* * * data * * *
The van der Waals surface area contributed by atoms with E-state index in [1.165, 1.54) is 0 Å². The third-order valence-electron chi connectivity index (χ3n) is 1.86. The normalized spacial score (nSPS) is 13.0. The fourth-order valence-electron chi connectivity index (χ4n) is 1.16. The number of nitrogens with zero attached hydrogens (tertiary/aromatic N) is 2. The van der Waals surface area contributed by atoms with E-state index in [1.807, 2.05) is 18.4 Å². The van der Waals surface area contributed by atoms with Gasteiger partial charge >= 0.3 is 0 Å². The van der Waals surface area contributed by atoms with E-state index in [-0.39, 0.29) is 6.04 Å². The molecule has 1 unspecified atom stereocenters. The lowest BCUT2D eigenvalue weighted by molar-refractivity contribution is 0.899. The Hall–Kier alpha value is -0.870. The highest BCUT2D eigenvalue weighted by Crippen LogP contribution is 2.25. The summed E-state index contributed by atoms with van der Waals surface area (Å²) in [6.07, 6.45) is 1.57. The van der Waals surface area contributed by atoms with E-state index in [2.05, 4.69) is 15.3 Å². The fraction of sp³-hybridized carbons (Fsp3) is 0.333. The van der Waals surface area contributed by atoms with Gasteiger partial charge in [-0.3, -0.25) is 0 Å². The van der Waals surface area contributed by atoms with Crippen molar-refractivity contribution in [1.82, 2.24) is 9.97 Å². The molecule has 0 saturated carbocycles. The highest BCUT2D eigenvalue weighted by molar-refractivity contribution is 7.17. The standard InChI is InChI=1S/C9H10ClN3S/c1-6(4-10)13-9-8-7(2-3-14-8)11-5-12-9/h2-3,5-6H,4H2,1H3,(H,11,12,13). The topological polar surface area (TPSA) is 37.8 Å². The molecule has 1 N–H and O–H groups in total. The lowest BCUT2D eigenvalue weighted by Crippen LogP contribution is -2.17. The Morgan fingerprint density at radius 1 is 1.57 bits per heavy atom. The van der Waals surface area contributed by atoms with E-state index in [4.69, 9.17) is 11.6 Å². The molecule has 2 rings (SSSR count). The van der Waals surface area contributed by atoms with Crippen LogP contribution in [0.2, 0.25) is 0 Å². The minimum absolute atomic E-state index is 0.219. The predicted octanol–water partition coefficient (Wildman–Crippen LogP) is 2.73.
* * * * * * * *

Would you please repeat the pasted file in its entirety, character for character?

The van der Waals surface area contributed by atoms with E-state index in [1.165, 1.54) is 0 Å². The third-order valence-electron chi connectivity index (χ3n) is 1.86. The normalized spacial score (nSPS) is 13.0. The fourth-order valence-electron chi connectivity index (χ4n) is 1.16. The number of nitrogens with zero attached hydrogens (tertiary/aromatic N) is 2. The van der Waals surface area contributed by atoms with E-state index in [1.807, 2.05) is 18.4 Å². The van der Waals surface area contributed by atoms with Gasteiger partial charge >= 0.3 is 0 Å². The van der Waals surface area contributed by atoms with E-state index in [-0.39, 0.29) is 6.04 Å². The molecule has 1 unspecified atom stereocenters. The lowest BCUT2D eigenvalue weighted by molar-refractivity contribution is 0.899. The Hall–Kier alpha value is -0.870. The highest BCUT2D eigenvalue weighted by Crippen LogP contribution is 2.25. The summed E-state index contributed by atoms with van der Waals surface area (Å²) in [6.07, 6.45) is 1.57. The van der Waals surface area contributed by atoms with E-state index in [2.05, 4.69) is 15.3 Å². The fraction of sp³-hybridized carbons (Fsp3) is 0.333. The van der Waals surface area contributed by atoms with Gasteiger partial charge in [-0.3, -0.25) is 0 Å². The van der Waals surface area contributed by atoms with Crippen molar-refractivity contribution in [1.82, 2.24) is 9.97 Å². The molecule has 0 saturated carbocycles. The highest BCUT2D eigenvalue weighted by molar-refractivity contribution is 7.17. The standard InChI is InChI=1S/C9H10ClN3S/c1-6(4-10)13-9-8-7(2-3-14-8)11-5-12-9/h2-3,5-6H,4H2,1H3,(H,11,12,13). The topological polar surface area (TPSA) is 37.8 Å². The molecule has 1 N–H and O–H groups in total. The lowest BCUT2D eigenvalue weighted by Crippen LogP contribution is -2.17. The Morgan fingerprint density at radius 1 is 1.57 bits per heavy atom. The van der Waals surface area contributed by atoms with E-state index in [4.69, 9.17) is 11.6 Å². The molecule has 2 rings (SSSR count). The van der Waals surface area contributed by atoms with Crippen LogP contribution in [0.2, 0.25) is 0 Å². The minimum absolute atomic E-state index is 0.219. The predicted octanol–water partition coefficient (Wildman–Crippen LogP) is 2.73.